If the media didn’t jump up and down while clapping like a bunch of seals, maybe we would be treating these leaks at the Pentagon more seriously. Instead, it’s a fly-by story because the press exhausted itself trying to sell the public that former President Donald Trump’s alleged mishandling of classified documents leading to last summer’s Mar-a-Lago raid was the most unprecedented act to ever occur to a former head of state. It was a national security issue of the highest order; nothing like this had ever happened until Trump became president – except that was a lie. People handling classified materials outside of protocol had been happening since President Kennedy, which was brought up when Joe Biden was caught with top secret files strewn about at multiple locations, including his Wilmington home. It’s funny how quickly the narrative shifted regarding classified materials.
That doesn’t mean such breaches are good, but they are inevitable. We live in a digital age where more than 1 million authorized personnel can access sensitive materials. Leaks are going to happen. The latest tranche of documents that weren’t for the public eye centered on classified reports about Russia and its operational capacity in Ukraine. We’ve reportedly infiltrated deep into the Kremlin’s military network, whose information has been disseminated to Ukrainian forces. Russia’s officer corps has been decimated, with numerous generals picked off by snipers. Before, there was heavy speculation that American intelligence services were helping Ukrainians find these targets, which wouldn’t be shocking, but how good the information was is a new development.
As for our allies, we’re spying on them, too. But as others have noted, an open secret differs greatly from detailed reports on these activities. Also, are we at least a bit disconcerted about how long it took for the brass to figure out these classified materials were leaked? They were public for weeks, and no one noticed (via NBC News):
The Biden administration is looking at expanding how it monitors social media sites and chatrooms after U.S. intelligence agencies failed to spot classified Pentagon documents circulating online for weeks, according to a senior administration official and a congressional official briefed on the matter.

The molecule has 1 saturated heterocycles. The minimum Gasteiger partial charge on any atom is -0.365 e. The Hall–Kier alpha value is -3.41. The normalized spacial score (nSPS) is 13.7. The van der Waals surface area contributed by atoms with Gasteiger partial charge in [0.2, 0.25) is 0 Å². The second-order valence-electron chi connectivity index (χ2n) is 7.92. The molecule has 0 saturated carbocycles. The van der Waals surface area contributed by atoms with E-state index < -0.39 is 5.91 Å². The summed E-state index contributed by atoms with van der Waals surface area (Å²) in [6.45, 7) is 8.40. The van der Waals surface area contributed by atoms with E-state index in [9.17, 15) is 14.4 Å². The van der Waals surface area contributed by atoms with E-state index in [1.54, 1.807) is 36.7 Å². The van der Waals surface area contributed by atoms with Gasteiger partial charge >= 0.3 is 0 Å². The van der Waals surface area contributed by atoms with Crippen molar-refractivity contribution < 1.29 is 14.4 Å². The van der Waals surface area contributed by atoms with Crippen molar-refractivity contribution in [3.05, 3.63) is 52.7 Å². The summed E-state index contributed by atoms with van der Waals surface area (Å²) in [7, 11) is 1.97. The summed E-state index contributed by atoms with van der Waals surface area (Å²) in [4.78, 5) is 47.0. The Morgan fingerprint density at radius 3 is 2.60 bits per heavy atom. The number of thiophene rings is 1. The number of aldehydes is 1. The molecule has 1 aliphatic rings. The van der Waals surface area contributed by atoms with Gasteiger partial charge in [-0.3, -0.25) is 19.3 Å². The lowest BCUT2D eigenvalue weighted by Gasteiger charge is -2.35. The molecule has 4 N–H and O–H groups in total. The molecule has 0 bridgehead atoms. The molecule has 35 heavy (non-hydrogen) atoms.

The possible change in the intelligence-gathering process is just one potential shift as officials scramble to determine not only how the documents leaked but also how to prevent another damaging incident.
President Joe Biden and Defense Secretary Lloyd Austin were briefed about the disclosure last week, administration officials say, but the secret documents appeared online in early March on the Discord social media app, according to Bellingcat, the open-source investigative group. Some documents may have appeared as early as January, the group said.
The president and other officials were dismayed when they learned the documents had been online for at least a month.
“Nobody is happy about this,” said the senior administration official.
The administration is now looking at expanding the universe of online sites that intelligence agencies and law enforcement authorities track, the official said.
The disclosure also has raised fresh questions about how sensitive intelligence information is handled inside the government, and whether the pool of people allowed to access it needs to be scaled back.
In the aftermath of the leak, the administration has already tightened access to classified information and is looking at other steps, officials said.
Well, I would hope “nobody is happy” about this breach, and no one needs to look further than 1600 Pennsylvania Avenue to see how classified materials are handled. Joe Biden leaves state secrets everywhere.